He was also very aware of how there was an increasing accumulation of wealth in the hands of a relatively dwindling number of individuals; while he was not suggesting a wealth tax, it needed to be looked at.

Finally, the effectiveness of tax reliefs needed to be reviewed; although some were in place for good reasons, collectively they cost the exchequer a great deal.

Angela Eagle MP, a Labour member of the Committee, said that there were bound to be philosophical differences in how taxation was viewed between the Conservative and Labour members on the Committee.

She wanted to see the enquiry deal in practical solutions that were possible to introduce; she remembered the Mirlees report and commented that tax reform had to go beyond intellectual foundations to be practical.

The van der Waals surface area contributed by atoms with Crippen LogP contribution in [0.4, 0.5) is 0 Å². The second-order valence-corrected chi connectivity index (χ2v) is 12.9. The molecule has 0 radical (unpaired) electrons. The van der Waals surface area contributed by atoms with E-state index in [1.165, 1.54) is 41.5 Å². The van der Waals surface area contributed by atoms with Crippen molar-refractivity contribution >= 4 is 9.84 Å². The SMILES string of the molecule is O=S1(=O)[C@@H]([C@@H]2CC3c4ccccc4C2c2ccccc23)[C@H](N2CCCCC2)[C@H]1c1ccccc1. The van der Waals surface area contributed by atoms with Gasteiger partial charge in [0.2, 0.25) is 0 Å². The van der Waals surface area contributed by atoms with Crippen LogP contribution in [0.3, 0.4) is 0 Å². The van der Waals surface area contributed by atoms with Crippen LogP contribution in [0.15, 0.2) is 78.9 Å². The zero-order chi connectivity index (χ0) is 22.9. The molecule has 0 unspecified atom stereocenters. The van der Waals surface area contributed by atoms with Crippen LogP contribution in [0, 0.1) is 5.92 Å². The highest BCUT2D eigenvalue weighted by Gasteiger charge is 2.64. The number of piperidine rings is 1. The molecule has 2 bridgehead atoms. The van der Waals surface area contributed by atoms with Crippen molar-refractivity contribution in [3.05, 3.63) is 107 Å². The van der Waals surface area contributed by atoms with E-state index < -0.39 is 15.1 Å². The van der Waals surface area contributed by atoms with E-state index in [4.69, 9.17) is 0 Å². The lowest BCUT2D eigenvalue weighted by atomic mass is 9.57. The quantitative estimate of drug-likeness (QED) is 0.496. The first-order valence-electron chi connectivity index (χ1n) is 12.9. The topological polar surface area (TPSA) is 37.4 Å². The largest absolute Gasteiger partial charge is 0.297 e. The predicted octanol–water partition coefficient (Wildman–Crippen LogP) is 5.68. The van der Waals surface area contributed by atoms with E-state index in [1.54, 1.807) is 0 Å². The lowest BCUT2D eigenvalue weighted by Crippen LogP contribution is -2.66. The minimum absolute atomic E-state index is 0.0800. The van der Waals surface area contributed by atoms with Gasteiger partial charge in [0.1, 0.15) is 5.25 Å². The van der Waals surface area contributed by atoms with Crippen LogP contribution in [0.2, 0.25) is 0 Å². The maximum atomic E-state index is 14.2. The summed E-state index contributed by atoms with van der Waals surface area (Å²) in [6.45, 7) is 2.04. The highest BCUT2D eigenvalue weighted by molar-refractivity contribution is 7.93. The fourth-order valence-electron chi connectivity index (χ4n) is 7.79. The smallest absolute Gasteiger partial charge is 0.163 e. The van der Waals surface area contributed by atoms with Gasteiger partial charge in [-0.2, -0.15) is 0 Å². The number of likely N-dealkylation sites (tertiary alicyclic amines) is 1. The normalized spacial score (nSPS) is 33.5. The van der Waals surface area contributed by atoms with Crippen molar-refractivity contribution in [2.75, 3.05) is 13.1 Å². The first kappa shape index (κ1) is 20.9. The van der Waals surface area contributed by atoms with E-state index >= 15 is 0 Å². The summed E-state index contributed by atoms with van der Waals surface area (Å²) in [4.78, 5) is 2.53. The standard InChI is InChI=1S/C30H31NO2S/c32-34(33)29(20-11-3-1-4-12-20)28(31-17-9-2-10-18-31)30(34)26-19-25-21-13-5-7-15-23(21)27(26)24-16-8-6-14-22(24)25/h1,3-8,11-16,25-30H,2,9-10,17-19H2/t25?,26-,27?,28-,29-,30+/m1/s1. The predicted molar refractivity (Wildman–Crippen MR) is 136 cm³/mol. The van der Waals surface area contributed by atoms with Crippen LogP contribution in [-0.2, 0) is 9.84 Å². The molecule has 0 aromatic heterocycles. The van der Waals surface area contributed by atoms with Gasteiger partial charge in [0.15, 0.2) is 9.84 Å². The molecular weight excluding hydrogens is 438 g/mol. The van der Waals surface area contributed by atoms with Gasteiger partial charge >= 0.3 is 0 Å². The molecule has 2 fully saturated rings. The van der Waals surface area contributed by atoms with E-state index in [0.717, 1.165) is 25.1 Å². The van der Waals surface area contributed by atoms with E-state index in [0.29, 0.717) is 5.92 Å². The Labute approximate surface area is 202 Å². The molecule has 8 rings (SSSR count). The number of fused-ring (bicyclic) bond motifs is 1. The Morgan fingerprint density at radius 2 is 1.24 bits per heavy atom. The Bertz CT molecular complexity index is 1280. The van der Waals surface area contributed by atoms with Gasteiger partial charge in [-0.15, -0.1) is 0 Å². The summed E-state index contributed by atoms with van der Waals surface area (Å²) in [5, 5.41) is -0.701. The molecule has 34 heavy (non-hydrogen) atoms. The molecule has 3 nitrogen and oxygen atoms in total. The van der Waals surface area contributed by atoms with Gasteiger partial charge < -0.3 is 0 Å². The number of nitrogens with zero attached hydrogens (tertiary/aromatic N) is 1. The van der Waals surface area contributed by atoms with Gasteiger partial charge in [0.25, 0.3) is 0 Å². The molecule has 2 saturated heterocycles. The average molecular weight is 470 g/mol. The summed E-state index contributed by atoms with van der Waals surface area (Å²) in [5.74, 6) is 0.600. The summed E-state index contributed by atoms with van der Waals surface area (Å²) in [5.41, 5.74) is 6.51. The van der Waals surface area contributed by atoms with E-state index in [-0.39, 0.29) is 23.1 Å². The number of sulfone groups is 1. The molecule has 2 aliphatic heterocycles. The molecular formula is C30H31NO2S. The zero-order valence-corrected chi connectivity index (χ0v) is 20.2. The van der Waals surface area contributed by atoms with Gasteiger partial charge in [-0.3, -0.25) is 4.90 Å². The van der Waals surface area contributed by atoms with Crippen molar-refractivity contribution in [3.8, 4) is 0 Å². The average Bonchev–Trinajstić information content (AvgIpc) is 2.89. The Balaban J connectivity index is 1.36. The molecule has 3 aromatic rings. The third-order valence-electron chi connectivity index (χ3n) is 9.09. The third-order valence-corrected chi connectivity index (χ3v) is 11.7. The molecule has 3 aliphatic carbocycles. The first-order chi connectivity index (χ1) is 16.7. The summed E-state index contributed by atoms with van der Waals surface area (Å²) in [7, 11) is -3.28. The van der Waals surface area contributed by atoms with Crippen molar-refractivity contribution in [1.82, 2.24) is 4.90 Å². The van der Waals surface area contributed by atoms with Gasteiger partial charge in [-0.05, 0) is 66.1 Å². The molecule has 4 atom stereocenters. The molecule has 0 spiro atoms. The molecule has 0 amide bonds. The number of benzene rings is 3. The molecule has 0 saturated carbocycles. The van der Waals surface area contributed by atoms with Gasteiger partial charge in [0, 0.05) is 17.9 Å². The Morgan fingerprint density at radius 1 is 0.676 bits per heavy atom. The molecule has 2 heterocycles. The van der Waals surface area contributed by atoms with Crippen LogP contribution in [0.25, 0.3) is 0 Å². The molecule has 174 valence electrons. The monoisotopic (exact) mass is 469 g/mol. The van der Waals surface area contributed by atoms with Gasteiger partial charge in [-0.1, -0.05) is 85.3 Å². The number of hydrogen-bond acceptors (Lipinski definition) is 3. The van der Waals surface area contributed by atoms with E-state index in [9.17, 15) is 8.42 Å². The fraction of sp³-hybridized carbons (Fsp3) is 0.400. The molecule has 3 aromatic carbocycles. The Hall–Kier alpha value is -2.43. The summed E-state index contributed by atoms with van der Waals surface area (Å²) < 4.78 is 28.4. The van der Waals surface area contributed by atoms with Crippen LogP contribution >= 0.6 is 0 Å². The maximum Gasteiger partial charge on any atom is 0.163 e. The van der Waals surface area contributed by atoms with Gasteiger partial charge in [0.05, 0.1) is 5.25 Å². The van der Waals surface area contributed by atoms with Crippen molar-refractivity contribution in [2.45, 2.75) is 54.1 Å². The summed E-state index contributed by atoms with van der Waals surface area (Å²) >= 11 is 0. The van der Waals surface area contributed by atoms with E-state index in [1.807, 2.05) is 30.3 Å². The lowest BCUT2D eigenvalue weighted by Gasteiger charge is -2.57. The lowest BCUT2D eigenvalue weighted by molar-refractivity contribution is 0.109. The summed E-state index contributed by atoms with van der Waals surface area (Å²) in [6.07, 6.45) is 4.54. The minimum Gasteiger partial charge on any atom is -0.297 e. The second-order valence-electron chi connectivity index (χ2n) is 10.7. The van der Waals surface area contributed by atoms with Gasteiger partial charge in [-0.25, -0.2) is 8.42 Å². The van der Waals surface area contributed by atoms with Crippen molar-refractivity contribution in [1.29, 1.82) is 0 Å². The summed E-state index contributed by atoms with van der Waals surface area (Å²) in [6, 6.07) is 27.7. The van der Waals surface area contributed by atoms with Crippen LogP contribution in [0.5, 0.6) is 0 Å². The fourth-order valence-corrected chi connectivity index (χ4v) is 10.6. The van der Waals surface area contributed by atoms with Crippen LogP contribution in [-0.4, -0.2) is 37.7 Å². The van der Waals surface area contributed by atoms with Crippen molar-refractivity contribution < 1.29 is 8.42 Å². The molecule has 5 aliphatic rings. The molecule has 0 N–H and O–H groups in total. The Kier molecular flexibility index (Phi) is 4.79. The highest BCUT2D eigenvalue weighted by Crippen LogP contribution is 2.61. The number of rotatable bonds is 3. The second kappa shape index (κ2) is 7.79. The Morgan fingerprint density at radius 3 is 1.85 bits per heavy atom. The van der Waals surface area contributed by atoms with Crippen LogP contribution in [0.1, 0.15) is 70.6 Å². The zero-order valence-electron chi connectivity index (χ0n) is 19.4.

Nevertheless, it was clear that she shared Stride’s concerns around the pressures of technology and demographics on the tax system, the need to reform the taxation of the digital sector and the value of tax reliefs.

On the question of tax reliefs, she was concerned to identify which incentives were the ‘wrong ones’. She also floated the idea of a ‘solidarity wealth tax’ to partly meet the hole in the public finances caused by the pandemic, although she made it clear that she was not advocating any particular policies at this point; what mattered was to consider what was possible in the future.

Three-person problem

I asked both MPs to go into more depth on certain points, in particular around the ‘three-person problem’: three people doing essentially the same work for a business; one an employee, one self-employed, and one working through a personal services company. While each might cost the business the same amount, what they took home would be substantially different as they would be taxed on three different bases.